Client Best Interests, Not Property Porn
‘Client best interests’ is a phrase used throughout most business sectors, but it can be invariably thrown around like the latest government changes and policies. Sounds simple enough – look after your client, make sure they get the best result and always look out for them – easy.
However there has been and continues to be, a blurring of these lines in some quarters of the estate agency sector. This is predominantly taking place with the self-proclaimed ‘rising stars’ and ‘disruptors’ in the industry, where they are seen to be promoting their clients’ homes, but also themselves too in an unbalanced way.
Spreading digital content like digital confetti
Many of these agents are seen endorsing their clients’ homes in glamourised video shoots and indeed themselves across all the key social media platforms, on which they all vie for the highest number of view, likes and comments. They are filmed doing virtual tours throughout (of often higher value) properties, taking behind the scenes looks and spreading the subsequent digital content like confetti in a hurricane.
You may well say this is all part of the marketing of a home, but hear me out. The issue is that these agents’ followers on the most part aren’t active buyers in the market and they’re more interested in property porn! Whilst the agent ratchets sometimes up to 1m views of a video and more followers, they can’t follow up a statistic to see which of their entourage is serious about buying the property – so where is the benefit to the vendor client in trying to sell their home?
Considering the security risks
Many vendors can be caught unaware and are enticed by the high gloss Hollywood factor feel, but there is an even greater problem to all of this. With the scattered digital content, there is no control about where it goes and who sees it. As a former Royal Marine Commando who runs his own private security company that I work alongside will tell you, he can now have a full tour of the property, know which way doors open, alarm sensors, where high value items are, photographs of friends and family, cars in garages – the list goes on. Nobody knows it is him looking at the information in this way, however thankfully he is one of the good guys – but what if he wasn’t?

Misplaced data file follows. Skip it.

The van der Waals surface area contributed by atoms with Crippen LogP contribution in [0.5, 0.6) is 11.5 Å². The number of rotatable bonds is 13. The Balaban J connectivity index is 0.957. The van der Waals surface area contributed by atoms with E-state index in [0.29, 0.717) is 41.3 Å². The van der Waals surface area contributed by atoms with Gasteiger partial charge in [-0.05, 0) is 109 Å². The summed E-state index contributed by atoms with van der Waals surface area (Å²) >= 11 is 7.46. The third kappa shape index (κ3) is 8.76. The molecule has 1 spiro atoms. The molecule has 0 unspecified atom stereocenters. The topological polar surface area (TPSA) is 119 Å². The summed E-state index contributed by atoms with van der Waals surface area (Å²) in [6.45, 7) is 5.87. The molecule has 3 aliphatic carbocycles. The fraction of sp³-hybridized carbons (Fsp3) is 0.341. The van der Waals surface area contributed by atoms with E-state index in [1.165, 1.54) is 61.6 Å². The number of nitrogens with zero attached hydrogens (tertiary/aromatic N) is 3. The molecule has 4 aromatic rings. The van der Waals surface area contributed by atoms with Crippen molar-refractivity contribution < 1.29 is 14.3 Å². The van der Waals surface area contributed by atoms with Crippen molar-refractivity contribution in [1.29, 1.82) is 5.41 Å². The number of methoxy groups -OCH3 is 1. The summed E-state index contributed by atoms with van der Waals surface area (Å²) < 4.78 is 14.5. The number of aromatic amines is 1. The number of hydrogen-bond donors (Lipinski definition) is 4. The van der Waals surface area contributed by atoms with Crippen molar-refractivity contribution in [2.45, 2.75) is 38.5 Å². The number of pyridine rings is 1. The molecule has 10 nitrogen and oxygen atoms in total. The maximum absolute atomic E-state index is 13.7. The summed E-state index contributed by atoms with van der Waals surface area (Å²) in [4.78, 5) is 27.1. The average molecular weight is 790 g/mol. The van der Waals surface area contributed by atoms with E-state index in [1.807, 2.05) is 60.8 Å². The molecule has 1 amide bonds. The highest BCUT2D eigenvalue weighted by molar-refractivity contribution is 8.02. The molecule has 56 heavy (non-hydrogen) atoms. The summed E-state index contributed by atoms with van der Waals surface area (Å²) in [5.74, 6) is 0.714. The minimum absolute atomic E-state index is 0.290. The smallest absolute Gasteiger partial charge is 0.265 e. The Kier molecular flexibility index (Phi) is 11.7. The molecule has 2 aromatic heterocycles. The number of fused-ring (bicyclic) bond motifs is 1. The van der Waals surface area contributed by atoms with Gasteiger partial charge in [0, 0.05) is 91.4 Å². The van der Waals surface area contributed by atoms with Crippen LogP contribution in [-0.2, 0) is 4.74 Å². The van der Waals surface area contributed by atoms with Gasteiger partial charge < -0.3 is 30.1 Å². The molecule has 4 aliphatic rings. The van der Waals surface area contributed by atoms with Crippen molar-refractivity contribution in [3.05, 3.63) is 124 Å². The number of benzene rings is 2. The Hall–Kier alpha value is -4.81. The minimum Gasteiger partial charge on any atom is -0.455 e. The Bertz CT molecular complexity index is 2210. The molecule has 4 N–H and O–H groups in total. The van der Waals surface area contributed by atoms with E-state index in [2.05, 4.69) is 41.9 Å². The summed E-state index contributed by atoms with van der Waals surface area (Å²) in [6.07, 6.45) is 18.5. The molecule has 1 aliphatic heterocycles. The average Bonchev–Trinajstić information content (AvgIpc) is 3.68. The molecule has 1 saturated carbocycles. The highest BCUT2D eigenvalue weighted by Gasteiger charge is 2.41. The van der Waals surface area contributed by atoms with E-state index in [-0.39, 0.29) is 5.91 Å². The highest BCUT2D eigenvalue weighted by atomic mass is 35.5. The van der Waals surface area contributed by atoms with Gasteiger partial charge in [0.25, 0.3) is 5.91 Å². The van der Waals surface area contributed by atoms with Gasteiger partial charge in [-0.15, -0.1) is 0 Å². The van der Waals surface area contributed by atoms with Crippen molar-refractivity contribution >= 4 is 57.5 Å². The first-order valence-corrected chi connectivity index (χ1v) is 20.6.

The problems go on further. What if the incoming purchaser of the property doesn’t want their new home emblazoned on the internet for all time? What if the property doesn’t sell first time around and the vendor needs to go in another direction?
Alternatively the agent is instructed to handle matters confidentially. They put out some photographs on their social media accounts, advising that it is still confidential as one can’t tell which house it is. However what they and the client don’t account for, is that one can scrape off the metadata (digital information hidden behind images) to see exactly where the photo was taken. Thus defeating the object of a confidential sale.
These agents have therefore done their clients a disservice and created far bigger problems than what first existed. This range of online content is out there in high definition for all to see and the only beneficiary in all of this, is the agent.
If you want my advice, keep the property porn on the top shelf and choose your agent more wisely.